Sooner or later, it’s almost certain to be exposed to infection of one kind or another through grooming, sharing litter trays or feeding bowls, fighting or numerous other ways that are an everyday part of a cat’s life.
With pet vaccination, you can take the essential first steps in dramatically reducing the risk of your cat becoming seriously ill or even dying from disease. With a regular annual booster you can give the lifelong protection your cat needs and deserves.
White Cross Vets offers annual vaccinations for life.
Worming is recommended at 2, 5 and 8 weeks of age and monthly thereafter until your kitten is 6 months old. The vet or nurse will be able to advise you on the best product to use.
Prevention is better than cure where fleas are concerned so consult your vet about routine treatment to keep your cat healthy and free from fleas. Many owners find spot on products easier and less stressful to administer than sprays.
Shampoos for the treatment of fleas are not effective and should be avoided unless prescribed by your vet. If your kitten has fleas, you will also need to treat your home to remove flea eggs, thus preventing new fleas hatching. The kitten’s bedding should be thoroughly washed or replaced and the floors and carpets of the house should also be treated. Your vet can provide a spray for use around the house.
Spaying and neutering kittens
Each year many unwanted cats and kittens are abandoned or euthanased because there are not enough homes to go around. Neutering your cat ensures that you do not contribute to this problem.
When to neuter a kitten?
A male cat can be castrated at around five months of age. Male kitten neutering will also reduce the likelihood that he will spray indoors to mark his territory. He will also spend less time roaming in search of mates and thus has less likelihood of getting into fights or being hit by a car.
Cats bitten and scratched in fights are more likely to be at risk from infectious diseases.
When can kittens be spayed?
A female kitten needs to be spayed to prevent unwanted litters. Female kitten spaying can be done from five to six months of age and there is no need for the cat to have had a litter beforehand.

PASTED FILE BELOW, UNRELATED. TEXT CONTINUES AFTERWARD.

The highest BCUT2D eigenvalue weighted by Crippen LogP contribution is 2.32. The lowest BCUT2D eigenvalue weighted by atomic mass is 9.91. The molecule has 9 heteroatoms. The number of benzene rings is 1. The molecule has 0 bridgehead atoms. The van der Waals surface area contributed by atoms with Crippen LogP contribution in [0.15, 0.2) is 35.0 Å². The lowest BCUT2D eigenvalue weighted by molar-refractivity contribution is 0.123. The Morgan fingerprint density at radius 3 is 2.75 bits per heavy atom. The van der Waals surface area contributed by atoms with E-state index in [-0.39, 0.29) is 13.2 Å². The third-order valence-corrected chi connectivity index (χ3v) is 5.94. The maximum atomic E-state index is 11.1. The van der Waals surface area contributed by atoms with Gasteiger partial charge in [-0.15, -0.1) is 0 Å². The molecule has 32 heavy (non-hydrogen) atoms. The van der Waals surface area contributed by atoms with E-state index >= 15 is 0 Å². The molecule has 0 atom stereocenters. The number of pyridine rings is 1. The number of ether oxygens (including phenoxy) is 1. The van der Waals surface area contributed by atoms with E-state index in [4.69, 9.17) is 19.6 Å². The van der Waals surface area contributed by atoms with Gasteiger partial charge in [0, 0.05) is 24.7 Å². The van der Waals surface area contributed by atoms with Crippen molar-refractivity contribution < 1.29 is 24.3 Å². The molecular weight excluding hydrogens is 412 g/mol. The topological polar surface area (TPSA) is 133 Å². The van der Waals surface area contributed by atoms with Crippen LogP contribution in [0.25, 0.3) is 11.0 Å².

Spaying kittens has no harmful effects. It also eliminates the stress brought on by calling (this is the loud mewing which female cats make to attract a mate), pregnancy, birth, and the care and rehoming of kittens.
Your kitten should not be allowed outside until at least a week after finishing the first course of vaccinations (at 13 to 14 weeks old, depending on the vaccine). Choose a dry day (if possible) and a quiet time and accompany your kitten outside, allowing your pet to explore their new environment.
Continue to accompany your kitten until they are used to your garden and can find their way back to the house without difficulty. Do not leave your kitten alone outside until after neutering at about five or six months old.
Cats like to come and go as they please, and a cat flap allows them to do this. You can teach your kitten to use a cat flap by propping it open initially and enticing your kitten through with food. Gradually close it so that the kitten learns to push the flap. If you already own a cat that is using the flap, be aware that the kitten may watch and learn to let itself out before you are ready. Kittens learn quickly by watching other cats.
Identification and cat microchipping
It is wise to have your kitten microchipped for identification purposes. A cat microchip is a permanent form of identification (about the size of a grain of rice), which is injected under the skin between the shoulder blades. The chip carries a barcode, read by a scanner. The code number is registered along with your details on a national database so, if your kitten gets lost, you can be re-united quickly.
Kittens are inquisitive and will investigate any small, dark places they can crawl into. Should your kitten go missing for any length of time, you should look in cupboards, wardrobes, outdoor sheds etc in case your kitten has accidentally been shut in or got stuck. Keep the washing machine and tumble dryer door closed when not in use and check them before putting any clothes in.
If you later move house, don’t forget to add ‘changing cat microchip details’ to your to do list so your cat can be traced to your new address.
Pet cat insurance
Just knowing that your kitten is insured can be a great comfort to owners and ensure you don’t find yourself facing a hefty bill if your kitten is injured or needs treatment.
White Cross Vets Complete Wellness Plan
Our Complete Wellness Plan takes care of everything you need to give your kitten the best start in life including vaccinations, a microchip, flea and wormer, and a significant discount off the cost of neutering and a quality Hills Diet.
Contact us for more information on how to look after a kitten or to book in a kitten health check and vaccinations.